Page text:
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English Language Grammar: Usage and Style

written by: Audrey Alleyne • edited by: Elizabeth Stannard Gromisch • updated: 7/12/2012

The use of commas, semi-colons and apostrophes appear to contain some of the most confusing rules for English language grammar usage and style. The rules are really quite simple; read on to learn more.

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    Elementary Rules

    There are simple rules for the comma and the use of the semi-colon. In the English language these rules provide for all internal punctuation required in four out of every five sentences.

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    The Comma

    A comma is used after each term in a series of three or more terms with a single conjunction, except the last:

    Red, white, and blue

    She stopped at the gas station, filled her tank, and left without paying.

    According to Strunk, this rule follows the usage of the Government Printing Office and the Oxford University Press. On the contrary, the Associated Press (AP) omits the serial comma (which is the comma preceding “and" or “or" in a series) for columns and news releases when it is not needed. According to AP style: The flag is red, black and white.

    However the AP does note that “complex constructions may read more smoothly with the comma, and in those cases the serial comma is preferred" in order to prevent confusion. The AP uses the following as an example, although it was used in a column: There are four major groups of vertebrates: mammals, reptiles and birds, fish, and amphibians.

    Another rule for use of the comma is that in the names of business firms, the last comma is omitted:

    Williams, Parker & Co.

    Parenthetic expressions should be enclosed between commas:

    The best way to learn a foreign language, if you are really interested, is to mingle and speak with the natives.

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    The Semi-Colon

    Independent clauses should be joined by a semi-colon and not a comma:

    It is getting late; we must leave soon.

    I love reading mystery stories; they are very exciting.

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    Misuse of Possessives

    The possessive singular of nouns is formed by adding ’s. According to William Strunk, Jr., author of The Element of Style, this rule also follows the usage of the United States Government Printing Office and the Oxford University press. Strunk gives examples like:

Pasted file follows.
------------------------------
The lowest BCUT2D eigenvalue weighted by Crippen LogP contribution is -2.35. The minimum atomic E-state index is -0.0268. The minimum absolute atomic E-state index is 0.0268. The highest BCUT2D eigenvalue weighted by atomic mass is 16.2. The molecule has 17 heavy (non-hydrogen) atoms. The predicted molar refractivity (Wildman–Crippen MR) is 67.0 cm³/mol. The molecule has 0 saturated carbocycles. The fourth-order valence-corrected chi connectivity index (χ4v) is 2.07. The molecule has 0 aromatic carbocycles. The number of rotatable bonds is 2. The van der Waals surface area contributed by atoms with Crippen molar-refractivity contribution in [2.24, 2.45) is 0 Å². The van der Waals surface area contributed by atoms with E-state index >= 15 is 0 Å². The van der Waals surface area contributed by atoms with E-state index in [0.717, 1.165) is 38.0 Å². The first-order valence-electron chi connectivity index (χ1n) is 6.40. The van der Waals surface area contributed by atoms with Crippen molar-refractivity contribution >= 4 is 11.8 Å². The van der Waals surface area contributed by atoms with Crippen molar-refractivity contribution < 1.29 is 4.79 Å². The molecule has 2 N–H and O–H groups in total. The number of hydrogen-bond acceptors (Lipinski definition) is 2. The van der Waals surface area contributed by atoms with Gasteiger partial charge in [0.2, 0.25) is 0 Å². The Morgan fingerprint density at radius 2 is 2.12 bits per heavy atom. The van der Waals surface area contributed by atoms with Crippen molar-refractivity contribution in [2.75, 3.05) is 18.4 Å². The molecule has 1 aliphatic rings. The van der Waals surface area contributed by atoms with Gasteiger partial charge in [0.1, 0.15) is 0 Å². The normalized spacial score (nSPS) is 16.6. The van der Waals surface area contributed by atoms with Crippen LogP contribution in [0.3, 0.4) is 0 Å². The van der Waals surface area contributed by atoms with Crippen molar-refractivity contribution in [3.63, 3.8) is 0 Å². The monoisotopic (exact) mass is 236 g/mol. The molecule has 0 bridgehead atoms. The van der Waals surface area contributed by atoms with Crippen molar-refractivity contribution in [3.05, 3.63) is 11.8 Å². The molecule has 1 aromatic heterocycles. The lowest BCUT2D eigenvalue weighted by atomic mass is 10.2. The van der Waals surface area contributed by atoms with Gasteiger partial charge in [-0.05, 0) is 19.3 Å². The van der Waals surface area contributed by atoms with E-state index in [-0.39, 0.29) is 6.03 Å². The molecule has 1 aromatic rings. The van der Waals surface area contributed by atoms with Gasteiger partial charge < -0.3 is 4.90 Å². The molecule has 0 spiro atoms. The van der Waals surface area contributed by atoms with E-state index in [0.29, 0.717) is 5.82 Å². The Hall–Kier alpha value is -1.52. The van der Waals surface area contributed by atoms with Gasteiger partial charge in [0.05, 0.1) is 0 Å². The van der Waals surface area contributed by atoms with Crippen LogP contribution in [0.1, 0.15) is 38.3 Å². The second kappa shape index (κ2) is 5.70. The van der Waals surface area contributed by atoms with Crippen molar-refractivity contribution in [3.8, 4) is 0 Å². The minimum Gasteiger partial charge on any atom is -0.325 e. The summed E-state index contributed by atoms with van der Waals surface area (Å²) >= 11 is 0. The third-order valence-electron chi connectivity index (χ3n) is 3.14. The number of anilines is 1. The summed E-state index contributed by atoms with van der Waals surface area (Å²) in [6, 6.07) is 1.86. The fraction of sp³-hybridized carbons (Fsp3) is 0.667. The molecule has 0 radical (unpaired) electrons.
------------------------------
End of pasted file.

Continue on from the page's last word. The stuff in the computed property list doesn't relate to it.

Charles’s friend

    The witch’s malice

    Exceptions, said Strunk, are the possessive forms of ancient proper names which end in –es and –is.

    Achilles’ heel and Isis’ temple can also be replaced by using:

    The heel of Achilles

    The temple of Isis.

    The possessive of Jesus, which is Jesus’, is also an exception to the rule of adding an 's.

    The possessive form of pronouns, called the pronominal possessives, has no apostrophe. These are misused by many people. These possessives are: its, hers, theirs, yours and oneself. Often, we do see it’s used to mean it is and their’s used to mean there is. By the same token, many people place apostrophes on nouns where there is no possessive form indicated. We see these mistakes glaring at us on billboards, posters, on the Internet, in students’ compositions--everywhere. We see words like: voiceover’s, voice talent’s, agent’s, calendar’s and so many others.

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    Subject and Verb Agreement

    Another very common mistake in English language grammar usage is that of subject and verb non-agreement. The rule is that a singular subject takes a singular verb and a plural subject takes a plural verb. How often do we see sentences like the following?

    I think it is either her aunt or her uncle who are arriving today.

    The correct sentence should be:

    I think it is either her aunt or her uncle who is arriving today.

    The rule is that a singular verb is required if two subjects are connected "by," "or" or "nor."

    The same applies to sentences connected by "either" or "neither."

    Wrong: Neither the boss nor his secretary are available.

    Correct: Neither the boss nor his secretary is available. Or: Neither the boss nor his secretaries are available.

    Wrong: Either Jack or Jill are coming.

    Correct: Either Jack or Jill is coming.

    The problem lies in recognizing whether the subject is singular or plural and recognizing if the verb is singular or plural.

    The pronouns each, everyone, everyone, everybody, anyone, anybody, someone and somebody, appear to suffer most in regard to the rule of using a singular verb. These pronouns are singular and require singular verbs:

    Correct: Each of them works well.

    Wrong: Each of them work well.

    Correct: Everyone means well.

    Wrong: Everyone mean well.

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    Follow the Rules

    Every language including English undergoes change from time to time. However this change is usually related to vocabulary: new words entering the language in keeping with the economy, the industry, the Internet, society, etc. We have seen the word "presently" meaning "soon" now used to mean "currently;" and the word "gay" used in the time of the great English poets like Shakespeare, Keats and Wordsworth to mean "happy;" now taking on a completely different connotation. English language grammar usage and style, however, remains constant. Simply follow the rules and your English will be acceptable.

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    1. The Elements of Style,

    2. Subject and Verb Agreement,